1. It’s not just about your customer satisfaction score, or NPS results. Sharing the verbatim comments your customers make can be a powerful tool to help demonstrate why there is a need for change. Numbers won’t always mean much to individuals, but let an employee read about how disappointed or let down a customer felt at a certain point in their journey and it will be difficult for anyone to argue there’s not room for improvement.
  2. Working to drive improvements from the feedback you get will help increase satisfied customers, which will in turn improve CSAT scores or NPS metrics if that’s something you need to capture to report to the board or investors.

#4 Let a cross functional steering group drive progress

  1. If you want to involve the whole business then ensuring everyone is represented in a cross functional project team, involved in strategic planning, customer journey mapping and any changes made to the customer experience is a great approach. You can communicate regularly to everyone in the organisation as a project team but you’ll also have influential members of each department and level of the business talking to their colleagues with first hand knowledge of the work that’s going on and why.
  2. It’s a good idea to limit the steering group to only one C team member outside of the CX team to ensure that everyone feels comfortable to experiment, suggest ideas and ultimately from time to time – fail. Equally you don’t need everyone from your service team or CX department, just someone to represent. It’s more important to get a good mixture of people to input, and also worth keeping one eye on D&I as you do so to ensure a diverse range of employees and customers have a voice on the steering group.

#5 Maintain momentum with quick wins

  1. Once you have everyone’s attention with the launch of the project, make sure you continue to communicate regularly to let them know what’s going on, what the priorities are and how they can continue to be involved. Share quick wins, share bumps in the road and keep the interest and momentum up.
  2. There’s nothing more disappointing than launching a project with a bang, then slowly letting it fizzle out as people return to BAU and their own priorities.

Have you got an engaging customer experience strategy?

Looking at whether your current strategy is engaging enough might feel a little intimidating.

You want to deliver the best results, and that might mean you need to adjust customer experience management approaches or your communication to achieve that.

The brilliant thing, is that it’s never too late to get everyone involved. Even if you’re half way through a project you can go back out to the rest of the business and let them know how crucial they are to customer success.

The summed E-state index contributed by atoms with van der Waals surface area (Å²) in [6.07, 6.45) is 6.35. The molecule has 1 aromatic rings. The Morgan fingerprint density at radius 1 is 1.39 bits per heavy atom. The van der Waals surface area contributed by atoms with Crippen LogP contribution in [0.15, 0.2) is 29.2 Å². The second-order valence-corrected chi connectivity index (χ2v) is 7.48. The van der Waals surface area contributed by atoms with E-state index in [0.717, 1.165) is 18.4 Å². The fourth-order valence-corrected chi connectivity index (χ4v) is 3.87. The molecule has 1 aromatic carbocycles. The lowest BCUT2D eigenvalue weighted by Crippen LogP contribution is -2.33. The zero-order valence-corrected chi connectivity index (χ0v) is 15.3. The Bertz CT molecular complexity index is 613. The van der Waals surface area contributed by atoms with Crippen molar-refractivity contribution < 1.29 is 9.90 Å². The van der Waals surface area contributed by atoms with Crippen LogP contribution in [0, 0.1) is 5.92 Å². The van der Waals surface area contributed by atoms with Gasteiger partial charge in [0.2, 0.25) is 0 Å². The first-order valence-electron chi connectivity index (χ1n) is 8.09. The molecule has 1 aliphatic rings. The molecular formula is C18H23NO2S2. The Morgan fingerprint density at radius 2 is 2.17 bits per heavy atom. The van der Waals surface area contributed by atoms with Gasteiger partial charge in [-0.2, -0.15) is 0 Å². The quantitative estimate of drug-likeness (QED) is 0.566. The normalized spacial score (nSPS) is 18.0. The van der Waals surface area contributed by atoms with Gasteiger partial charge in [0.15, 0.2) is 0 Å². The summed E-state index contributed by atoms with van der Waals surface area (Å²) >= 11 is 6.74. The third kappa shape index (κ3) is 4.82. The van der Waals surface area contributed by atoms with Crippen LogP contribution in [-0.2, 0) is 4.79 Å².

If you’re going to take that approach then lean on your customer relationship findings, ensure customer feedback ties back to the changes you’ve identified need to be made, but then let the rest of the business get involved with solutionising.

Hold workshops and round tables to discuss ways to get more ideas into the project.

Often employees who think of corporate strategy tend to assume it’s something discussed behind closed doors, let them get involved and show them how important they are to the business success.

Can engagement be measured?

Not only can it be measured, but it should be. You need to know your customer service teams, your sales people, your IT department all equally want to see success and contribute to it.

Creating a positive customer experience can happen by accident with a team who aren’t engaged, but if you want to move away from a positive customer experience to consistent customer experience excellence.

Then you’ll need a corporate strategy and a willingness from the organisation to help you get there.

Conclusion

Customer experience success is often driven by the company’s chief officers, but remember that when you launch your CX initiative to, consider your target audience.

It’s not the C suite with their extensive C team commitments who will implement the day to day actions, talk to customers regularly, have one to one interactions, or drive the insights that help you learn.

That’s down to the rest of the business so aim your launch at all your employees, make everyone feel important and let them know that from here on in, they are key stakeholders.

Encourage them to come to you with customer comments, blockers, issues and ideas, and encourage them to understand that the customer experience is now their responsibility as much as it is yours.

There’s everything to play for, and an engaged team who feel valued will help you reach new levels of customer experience.

Take it from us, we’ve helped plenty of teams reach award-winning heights!

Find out more about how we can help you transform your customer experience strategy and contact us today.

Picture of Rebecca Brown
Rebecca Brown
Rebecca’s intense passion for customer excellence began over a decade ago when she oversaw the opening of several high-end retail art galleries, balancing the need for an exceptional experience with a drive for sales.